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Lofty. Undone, madam, that's all. His creditors have taken him into cuftody. A prisoner in his own house.
Mrs. CroAKER. A prisoner in his own house! How! At this very time! I'm quite unhappy for him.
LOFTY. Why so am I. The man, to be sure, was immensely good-natur's. But then I could never find that he had any thing in him.
Mrs. CROAKER. His manner, to be sure, was exceflive harmless; fome, indeed, thought it a little dull. For my part, I always concealed my opinion.
Lorry. It can't be concealed, madam ; the man was dull, dull as the last new comedy! A poor impracticable creature? I tried once or twice to know if he was fit for business; but he had scarce talents to be groom-porter to an orange
Mrs. CROAKER. How differently does Miss Richland think of him! For, I believe, with all his faults, she loves him.
Lofty. Loves him! Does The ? You should cure her of that by all means. Let me see ; what if he were
sent to him this instant, in his present doleful fituation ? My life for it, that works her cure. Dir tress is a perfect antidote to love. Suppose we join her in the next room? Miss Richland is a fine girl, has a fine fortune, and must not be thrown away. Upon my honour, madam, I have a regard for Mifs Richland; and rather than she thould be thrown away, I should think it no indignity to marry her myself.
Enter OLIVIA and LEONTINE.
LEONTINE. And yet, trust me, Olivia, I had every reason to expect Miss Richland’s refusal, as I did every thing in my power to deserve it. Her indelicacy surprises me!
OLIVIA. Sure, Leontine, there's nothing fo indelicate in being sensible of your merit. If so, I fear, I shall be the most guilty thing alive.
dear. The same attention I used to advance my merit with you, I practised to lessen it with her. What more could I do?
OLIVIA. Let us now rather consider what's to be done. We have both diffembled too long-I have always been alhamed -I am now quite weary of it. Sure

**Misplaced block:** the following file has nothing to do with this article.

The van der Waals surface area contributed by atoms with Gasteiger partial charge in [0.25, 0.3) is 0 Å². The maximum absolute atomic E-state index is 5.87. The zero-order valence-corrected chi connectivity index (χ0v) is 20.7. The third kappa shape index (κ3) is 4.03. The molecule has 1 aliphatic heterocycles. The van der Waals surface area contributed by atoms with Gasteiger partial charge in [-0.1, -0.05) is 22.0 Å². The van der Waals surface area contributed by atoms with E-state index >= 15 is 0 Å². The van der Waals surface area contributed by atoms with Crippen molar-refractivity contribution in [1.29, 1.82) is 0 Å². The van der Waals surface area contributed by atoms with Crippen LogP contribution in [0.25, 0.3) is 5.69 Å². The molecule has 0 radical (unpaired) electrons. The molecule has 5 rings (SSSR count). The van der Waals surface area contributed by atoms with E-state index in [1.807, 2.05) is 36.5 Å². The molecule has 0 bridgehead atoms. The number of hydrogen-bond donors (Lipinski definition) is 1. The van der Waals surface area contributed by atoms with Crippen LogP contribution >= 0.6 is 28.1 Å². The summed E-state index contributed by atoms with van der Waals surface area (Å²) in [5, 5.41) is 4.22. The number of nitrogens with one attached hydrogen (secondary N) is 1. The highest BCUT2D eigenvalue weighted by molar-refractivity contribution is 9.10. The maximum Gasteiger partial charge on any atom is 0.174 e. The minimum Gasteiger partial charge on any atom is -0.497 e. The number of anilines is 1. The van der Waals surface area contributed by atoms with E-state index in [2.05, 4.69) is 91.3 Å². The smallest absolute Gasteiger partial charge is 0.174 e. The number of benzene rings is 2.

I could never have undergone so much for any other
Leontine. And you fall find my gratitude equal to your kindest compliance. Though our friends should totally forsake us, Olivia, we can draw upon content for the deficiencies of fortune.
Olivia. Then why should we defer our scheme of humble happiness, when it is now in our power? I may be the favourite of your father, it is true; but can it ever be thought, that his present kindness to a supposed child, will continue to a known deceiver ?
Leontine. I have many reasons to believe it will. As his attachments are but few, they are lasting. His own marriage was a private one, as ours may be. Besides, I have founded him already at a distance, and find all his answers exactly to our wish. Nay, by an expression or two that dropped from him, I am induced to think he knows of this affair.
OLIVIA. Indeed! But that would be an happiness too great to be expected.
LEONTINE. However it be, I'm certain you have power over him; and am persuaded, if you informed him of our situation, that he would be disposed to pardon it.
Olivia. You had equal expectations, Leontine, from your last scheme with Miss Richland, which you find has succeeded most wretchedly,
LEONTINE. As we could wifi, he comes this way. Now, my deareft Olivia, be resolute. I'll just retire within hearing, to come in at a proper time, either to Mare your danger, or confirm your victory, [Exit.
CROAKER. Yes, I must forgive her; and yet not too easily, neither. It will be proper to keep up the decorums of resentment a little, if it be only to impress her with an idea of my authority.
OLIVIA. How I tremble to approach him !-Might I prefume, Sir-If I interrupt you
CROAKER. No, child, where I have an affection, it is not a little thing that can interrupt me.
Affection gets over little things.
OLIVIA. Sir, you're too kind. I'm sensible how ill I deferve this partiality. Yet, heaven knows, there is nothing I would not do to gain it.
CROAKER. And you
have but too well succeeded, you little hussey, you. With those endearing ways of yours, on my conscience, I could be brought to forgive any thing, unless it "vere a very great offence indeed.
my guilt-Yes, you shall know it, though I feel the greatest pain in the confeffion.
CROAker. Why then, if it be so very great a pain, you may spare yourself the trouble; for I know every fyllable of the matter before you begin.
OLIVIA. Indeed! Then I'm undone.
CROAKER. Ay, miss, you wanted to steal a match, without letting me know it, did you ? But, I'm not worth being consulted, I suppose, when there's to be a marriage in my own family. No, I'm to have no hand in the disposal of my own children. No, I'm nobody. I'm to be a mere article of family lumbe ; a piece of crack'd china to be stuck up in a